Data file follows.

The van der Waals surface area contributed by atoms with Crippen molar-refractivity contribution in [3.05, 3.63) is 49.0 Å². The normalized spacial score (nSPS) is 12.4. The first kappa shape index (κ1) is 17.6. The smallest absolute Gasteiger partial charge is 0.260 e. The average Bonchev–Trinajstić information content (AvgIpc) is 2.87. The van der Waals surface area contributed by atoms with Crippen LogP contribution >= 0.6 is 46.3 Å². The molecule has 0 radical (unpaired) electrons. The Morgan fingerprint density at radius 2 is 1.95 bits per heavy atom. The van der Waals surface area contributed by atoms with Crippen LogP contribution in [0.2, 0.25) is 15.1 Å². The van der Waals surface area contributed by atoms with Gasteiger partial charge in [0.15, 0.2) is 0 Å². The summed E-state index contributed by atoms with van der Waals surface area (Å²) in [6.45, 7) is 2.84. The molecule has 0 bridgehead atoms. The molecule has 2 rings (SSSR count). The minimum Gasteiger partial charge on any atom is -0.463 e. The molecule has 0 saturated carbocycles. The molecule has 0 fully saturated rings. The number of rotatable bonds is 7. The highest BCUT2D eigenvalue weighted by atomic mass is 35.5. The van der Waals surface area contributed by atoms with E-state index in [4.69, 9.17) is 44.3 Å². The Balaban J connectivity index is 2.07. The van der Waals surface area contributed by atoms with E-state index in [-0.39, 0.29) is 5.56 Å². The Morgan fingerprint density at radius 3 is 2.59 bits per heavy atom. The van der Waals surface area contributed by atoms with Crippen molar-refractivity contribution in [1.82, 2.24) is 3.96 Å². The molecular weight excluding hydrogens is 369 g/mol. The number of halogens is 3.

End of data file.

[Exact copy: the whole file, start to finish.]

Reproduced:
The van der Waals surface area contributed by atoms with Crippen molar-refractivity contribution in [3.05, 3.63) is 49.0 Å². The normalized spacial score (nSPS) is 12.4. The first kappa shape index (κ1) is 17.6. The smallest absolute Gasteiger partial charge is 0.260 e. The average Bonchev–Trinajstić information content (AvgIpc) is 2.87. The van der Waals surface area contributed by atoms with Crippen LogP contribution >= 0.6 is 46.3 Å². The molecule has 0 radical (unpaired) electrons. The Morgan fingerprint density at radius 2 is 1.95 bits per heavy atom. The van der Waals surface area contributed by atoms with Crippen LogP contribution in [0.2, 0.25) is 15.1 Å². The van der Waals surface area contributed by atoms with Gasteiger partial charge in [0.15, 0.2) is 0 Å². The summed E-state index contributed by atoms with van der Waals surface area (Å²) in [6.45, 7) is 2.84. The molecule has 0 bridgehead atoms. The molecule has 2 rings (SSSR count). The minimum Gasteiger partial charge on any atom is -0.463 e. The molecule has 0 saturated carbocycles. The molecule has 0 fully saturated rings. The number of rotatable bonds is 7. The highest BCUT2D eigenvalue weighted by atomic mass is 35.5. The van der Waals surface area contributed by atoms with E-state index in [4.69, 9.17) is 44.3 Å². The Balaban J connectivity index is 2.07. The van der Waals surface area contributed by atoms with E-state index in [-0.39, 0.29) is 5.56 Å². The Morgan fingerprint density at radius 3 is 2.59 bits per heavy atom. The van der Waals surface area contributed by atoms with Crippen molar-refractivity contribution in [1.82, 2.24) is 3.96 Å². The molecular weight excluding hydrogens is 369 g/mol. The number of halogens is 3.